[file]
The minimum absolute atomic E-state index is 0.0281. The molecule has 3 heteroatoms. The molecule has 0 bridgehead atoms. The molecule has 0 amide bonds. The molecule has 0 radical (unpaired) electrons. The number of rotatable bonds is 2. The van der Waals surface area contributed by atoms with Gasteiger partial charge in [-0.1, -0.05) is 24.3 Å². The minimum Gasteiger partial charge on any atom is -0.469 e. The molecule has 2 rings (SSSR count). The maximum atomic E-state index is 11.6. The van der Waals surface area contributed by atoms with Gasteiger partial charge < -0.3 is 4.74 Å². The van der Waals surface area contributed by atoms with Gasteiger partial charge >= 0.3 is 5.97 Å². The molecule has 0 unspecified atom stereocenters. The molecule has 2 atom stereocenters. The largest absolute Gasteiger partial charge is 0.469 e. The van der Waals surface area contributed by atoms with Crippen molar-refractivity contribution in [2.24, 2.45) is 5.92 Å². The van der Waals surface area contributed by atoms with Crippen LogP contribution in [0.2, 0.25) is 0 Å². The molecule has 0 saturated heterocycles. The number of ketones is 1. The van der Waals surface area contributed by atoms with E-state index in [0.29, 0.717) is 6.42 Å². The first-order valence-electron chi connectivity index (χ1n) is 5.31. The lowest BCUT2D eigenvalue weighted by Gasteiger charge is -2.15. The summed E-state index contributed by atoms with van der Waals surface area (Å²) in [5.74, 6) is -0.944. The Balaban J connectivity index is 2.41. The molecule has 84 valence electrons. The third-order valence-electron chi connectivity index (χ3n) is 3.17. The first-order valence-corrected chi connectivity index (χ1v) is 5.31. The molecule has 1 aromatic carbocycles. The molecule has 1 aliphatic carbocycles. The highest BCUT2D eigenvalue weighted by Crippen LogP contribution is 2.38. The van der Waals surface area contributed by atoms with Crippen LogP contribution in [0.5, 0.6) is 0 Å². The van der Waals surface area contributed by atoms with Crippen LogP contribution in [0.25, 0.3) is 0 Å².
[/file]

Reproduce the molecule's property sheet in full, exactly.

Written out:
The minimum absolute atomic E-state index is 0.0281. The molecule has 3 heteroatoms. The molecule has 0 bridgehead atoms. The molecule has 0 amide bonds. The molecule has 0 radical (unpaired) electrons. The number of rotatable bonds is 2. The van der Waals surface area contributed by atoms with Gasteiger partial charge in [-0.1, -0.05) is 24.3 Å². The minimum Gasteiger partial charge on any atom is -0.469 e. The molecule has 2 rings (SSSR count). The maximum atomic E-state index is 11.6. The van der Waals surface area contributed by atoms with Gasteiger partial charge < -0.3 is 4.74 Å². The van der Waals surface area contributed by atoms with Gasteiger partial charge >= 0.3 is 5.97 Å². The molecule has 0 unspecified atom stereocenters. The molecule has 2 atom stereocenters. The largest absolute Gasteiger partial charge is 0.469 e. The van der Waals surface area contributed by atoms with Crippen molar-refractivity contribution in [2.24, 2.45) is 5.92 Å². The van der Waals surface area contributed by atoms with Crippen LogP contribution in [0.2, 0.25) is 0 Å². The molecule has 0 saturated heterocycles. The number of ketones is 1. The van der Waals surface area contributed by atoms with E-state index in [0.29, 0.717) is 6.42 Å². The first-order valence-electron chi connectivity index (χ1n) is 5.31. The lowest BCUT2D eigenvalue weighted by Gasteiger charge is -2.15. The summed E-state index contributed by atoms with van der Waals surface area (Å²) in [5.74, 6) is -0.944. The Balaban J connectivity index is 2.41. The molecule has 84 valence electrons. The third-order valence-electron chi connectivity index (χ3n) is 3.17. The first-order valence-corrected chi connectivity index (χ1v) is 5.31. The molecule has 1 aromatic carbocycles. The molecule has 1 aliphatic carbocycles. The highest BCUT2D eigenvalue weighted by Crippen LogP contribution is 2.38. The van der Waals surface area contributed by atoms with Crippen LogP contribution in [0.5, 0.6) is 0 Å². The van der Waals surface area contributed by atoms with Crippen LogP contribution in [0.25, 0.3) is 0 Å².